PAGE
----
Donald Trump Won the Presidency: Where Do We Go From Here?

Most people I know are suffering from, Post- Election Stress Syndrome a curable; yet debilitating condition experienced by those who were sure Hillary Clinton would become our next President. First sign of the condition appeared, as millions went to bed early on Election Night.  The hope of making history, electing the first female President was derailed by Donald Trump’s late surge.

After the preliminary dust settled, the question on the minds of many as they engaged in Social Media is, “Where do we go from here? “ The eggs of the entire progressive movement were gathered in one basket and the electoral eggs were broken, one by one.  Comedians stopped laughing, the jokes of Donald Trump, “Never becoming President of the United States” ceased.

Finger pointing has begun. Was Clinton the right candidate? What happened to the African-American turnout? Where did this unexpected surge in Trump voters that went undetected by most pollsters?  Could Bernie Sanders have beaten Trump?

I immediately went on a Cable News blackout for the next two weeks. Why would I want to listen to any of them who, in a sense created this political character named Donald Trump?

One thing that has come out of this devastating defeat is the realization with this loss, many issues tackled by the Obama Administration can be rolled-back, like prices at a super Walmart. The Supreme Court that will now most certainly be tipped to the right setting up major battles over Civil Rights, Reproductive Rights, LGBT Rights, the list goes on and on.

Across the nation there have been sporadic protests against the election of Donald Trump, the question remains, where do we go from here?  Is walking in a circle shouting the answer? There are 350 methods of non-violent protests designed to bring about, “creative tension” in an effort to have grievances heard. From the masses, there appears to be no patience for planning.

This so-called boycott of Christmas is being hastily organized. The impact will be barely measurable since those who have done quite well will spend heavily this Christmas. Perhaps, focusing on a later date such as Black History Month would have a greater impact on the economy.

Mongtomery Bus Boycott, Rosa Parks on bus

Mongtomery Bus Boycott, Rosa Parks on bus

On December 1st , 1955 Rosa Parks refusal to give her seat up to a white man. Rosa Parks’ action and subsequent arrest fueled calls for an economic boycott of the Montgomery Bus Line Company.

The boycott didn’t happen overnight, there were meetings and meetings about meetings, and actions directed towards the bus company took planning, leadership and most of all, followers. In March of 1955, 15 year old Claudette Colvin was arrested, forcibly removed from the bus and placed in handcuffs.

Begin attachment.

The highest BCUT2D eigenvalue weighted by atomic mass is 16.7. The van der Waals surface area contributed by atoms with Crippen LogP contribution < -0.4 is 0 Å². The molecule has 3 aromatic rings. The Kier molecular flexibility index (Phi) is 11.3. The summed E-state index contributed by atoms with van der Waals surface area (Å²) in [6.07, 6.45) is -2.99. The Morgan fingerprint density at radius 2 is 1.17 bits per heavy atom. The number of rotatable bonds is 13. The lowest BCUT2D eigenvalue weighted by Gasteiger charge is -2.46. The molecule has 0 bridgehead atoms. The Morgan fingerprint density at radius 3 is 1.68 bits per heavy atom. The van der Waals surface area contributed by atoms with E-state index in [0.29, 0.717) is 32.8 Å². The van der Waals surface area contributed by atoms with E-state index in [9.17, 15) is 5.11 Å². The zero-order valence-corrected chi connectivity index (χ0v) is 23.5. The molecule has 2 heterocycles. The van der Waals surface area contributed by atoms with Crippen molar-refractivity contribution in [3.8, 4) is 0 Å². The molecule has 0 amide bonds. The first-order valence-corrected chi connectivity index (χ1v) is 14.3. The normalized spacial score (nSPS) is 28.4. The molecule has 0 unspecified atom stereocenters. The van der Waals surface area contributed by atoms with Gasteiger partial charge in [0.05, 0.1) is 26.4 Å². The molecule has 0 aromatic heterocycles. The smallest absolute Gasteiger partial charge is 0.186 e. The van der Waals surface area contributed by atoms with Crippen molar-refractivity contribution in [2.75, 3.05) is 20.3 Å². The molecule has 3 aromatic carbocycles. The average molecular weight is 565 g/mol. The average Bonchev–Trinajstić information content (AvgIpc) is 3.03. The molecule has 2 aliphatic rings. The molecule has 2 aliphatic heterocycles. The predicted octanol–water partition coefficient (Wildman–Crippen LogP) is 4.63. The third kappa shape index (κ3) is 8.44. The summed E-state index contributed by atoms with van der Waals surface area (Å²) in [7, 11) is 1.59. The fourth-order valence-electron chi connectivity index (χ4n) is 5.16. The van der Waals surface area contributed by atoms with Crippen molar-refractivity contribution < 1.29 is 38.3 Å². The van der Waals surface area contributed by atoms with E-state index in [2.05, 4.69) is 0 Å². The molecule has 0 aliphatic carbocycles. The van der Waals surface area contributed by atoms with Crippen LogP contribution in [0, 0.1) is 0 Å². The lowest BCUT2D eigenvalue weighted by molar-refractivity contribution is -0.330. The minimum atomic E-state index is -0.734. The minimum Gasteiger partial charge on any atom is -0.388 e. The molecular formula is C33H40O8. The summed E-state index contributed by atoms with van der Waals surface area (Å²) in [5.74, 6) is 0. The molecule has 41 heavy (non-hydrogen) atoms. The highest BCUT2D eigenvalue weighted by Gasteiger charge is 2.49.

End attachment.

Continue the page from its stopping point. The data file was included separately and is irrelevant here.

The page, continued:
The people of Montgomery, Alabama were trained and ready for their non-violent assault on the Bus Company’s Jim Crow policies. The boycott of the bus system began on December 5, 1955 and ended December 20, 1956 over one year later! Preachers, teachers, maids and day workers were united in their resolve, not to use the buses. The civil disobedience caused the city to penalize Black Taxi drivers, as a result at least 300 private vehicles were mobilized for ride sharing. The bus company was bought to its economic knees while organizers fought this systemic racism in court. The Bus Boycott was one of many dark hours in African- American history, yet the boycott ignited a flame that was viewed nation-wide. The Montgomery bus boycott ended when the Supreme Court ruled on it in December 1956. Claudette Colvin’s legal case formed the core of Browder v. Gale, the decision that caused the court to end to the discriminatory law.

Civil Rights Moving Forward March 19, 2015 7:00 pm to 8:30 pm As the African American community recovers from the shock and awe of the Presidential Election, the question has become, ”where do we go from here?” , the answer perhaps lies in doing what worked best in our African-American history, planning, mobilization, and execution of a plan.

But this is not, 1963 the youth of today have no patience and rightfully so, since we’ve failed to educate and protect them from racism and bigotry.  The election of Barack Obama was supposed to be a reflection of a “post-racial America”.  That was wishful thinking, the election of the nation’s first African-American President was met with disrespect from day one, when Republicans wished him failure and pledged to block anything he wanted to accomplish.

President Obama’s harshest critic used “dog whistle” language and other coded messages to win, exciting the electorate. Let’s face it; many never liked Barack Obama as President simply because he’s Black.

Where do we go from here? We educate voters about the importance of down ballot voting. Emphasize what the former Speaker of the House, Tipp O’Neil once famously stated, “All politics are local”.

Syracuse City Hall

Syracuse City Hall

Instead of marching in a circle, we must take that same energy and march to the Syracuse City School District’s Board Meetings, Onondaga County legislative sessions, carrying that same energy to Syracuse Common Council Meetings.  Assemble at our local representative government meetings. These meetings are open to the public; this is where decisions are made.

When Black lives Matter held a demonstration in downtown Syracuse, businesses shuttered their doors, the Federal Building prompted by Homeland Security, closed their onsite Day Care. The peaceful demonstration took place without incident. But the business community’s response to a couple hundred protestors was visceral, a knee jerk reaction to a gathering of residents calling for change. Imagine, if that same energy were focused a local legislative issue.

If people participated in all facets of civic and political decision making, imagine how quickly things change. That’s where we go from here!